Arts & Entertainment
5 min

Her majesty’s loyal opposition

Rick Mercer keeps an uncommon house of commons

Credit: Glenn Mackay

Comic Rick Mercer lives in a surreal zoo; it’s unclear who are the keepers and who are the animals. He regularly bites the hand that feeds him, yet no politician can resist a good sound bite; they return repeatedly to be savaged. The public crowds around the cage, lapping it up.

Canada’s feared and revered satirist returns to the CBC on Tue, Oct 2 for the fifth season of Rick Mercer Report. He’s also just launched his second book, Rick Mercer Report: The Book, featuring a selection of rants from the show, a few quips from the politician segments and excerpts from his blog. Arranged thematically, it’s a surprisingly engaging poli-sci primer just in time for a looming federal election. Who knew TV could make good reading?

All those travesties of justice we too soon forget are here to haunt anew: the Liberal sponsorship scandal, the wing nuts rattling round the Tory caucus, Jack Layton’s mustache. “Politicians and parties are very adept at what they call changing the channel,” says Mercer. “They just want to change the channel and forget an issue right away: ‘We dealt with that; we’re moving on.’

“So it’s good to have something out there to remind people who these [politicians] actually are.”

Mercer is at his best with a clear target. Nothing gets his goat more than hypocrisy and mean-spiritedness.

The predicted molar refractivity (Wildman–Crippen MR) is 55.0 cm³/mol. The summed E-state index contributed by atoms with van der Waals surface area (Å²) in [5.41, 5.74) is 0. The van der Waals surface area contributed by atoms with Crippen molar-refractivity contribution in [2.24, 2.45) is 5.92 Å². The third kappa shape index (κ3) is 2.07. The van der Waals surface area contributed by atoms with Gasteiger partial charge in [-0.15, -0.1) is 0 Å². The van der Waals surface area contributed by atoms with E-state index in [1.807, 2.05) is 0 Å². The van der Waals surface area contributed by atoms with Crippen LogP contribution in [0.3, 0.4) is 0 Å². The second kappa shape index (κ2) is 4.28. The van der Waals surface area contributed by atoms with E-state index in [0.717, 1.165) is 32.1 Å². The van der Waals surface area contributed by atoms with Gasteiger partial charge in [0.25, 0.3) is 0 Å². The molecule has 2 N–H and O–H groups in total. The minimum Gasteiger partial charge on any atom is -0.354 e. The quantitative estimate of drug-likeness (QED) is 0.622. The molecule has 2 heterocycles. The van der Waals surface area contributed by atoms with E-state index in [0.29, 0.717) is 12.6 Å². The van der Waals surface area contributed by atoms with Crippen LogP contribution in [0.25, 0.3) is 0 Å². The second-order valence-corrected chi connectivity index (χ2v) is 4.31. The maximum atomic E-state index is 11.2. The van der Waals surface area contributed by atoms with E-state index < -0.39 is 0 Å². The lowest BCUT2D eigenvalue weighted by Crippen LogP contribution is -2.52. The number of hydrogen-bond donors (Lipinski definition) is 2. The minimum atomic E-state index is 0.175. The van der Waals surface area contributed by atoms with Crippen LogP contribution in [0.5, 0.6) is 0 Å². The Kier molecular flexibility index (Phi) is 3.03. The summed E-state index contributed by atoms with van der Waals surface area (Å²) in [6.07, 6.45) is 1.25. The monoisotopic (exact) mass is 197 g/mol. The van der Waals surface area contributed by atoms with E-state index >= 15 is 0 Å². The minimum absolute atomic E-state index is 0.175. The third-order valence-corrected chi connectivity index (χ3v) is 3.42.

“In the same-sex marriage debate the people who really bothered me were the ones who would tell me that they supported same-sex marriage, that they had lots of gay friends, that in their world it’s completely normal, what have you,” says Mercer, “and yet they would go back and vote against it because they were pandering to their constituency. In many cases they would say, ‘Well, this is what my constituency wants,’ when there’s evidence that, in fact, that wasn’t what their constituents really cared about.

“Those are the people who bugged me the most… the people who are just doing it for crass political reasons or as a wedge issue.”

One of Mercer’s fave segments in the book details a delightful case of just desserts from 2005 involving Jason Kenney, the stupefying Calgary Southeast MP recently named secretary of state for multiculturalism and Canadian identity. During the early same-sex marriage debates Kenney famously argued that gay men and lesbians already had the right to marry as long as it was to someone of the opposite sex. Mercer labels Kenney, “a gift that keeps on giving.”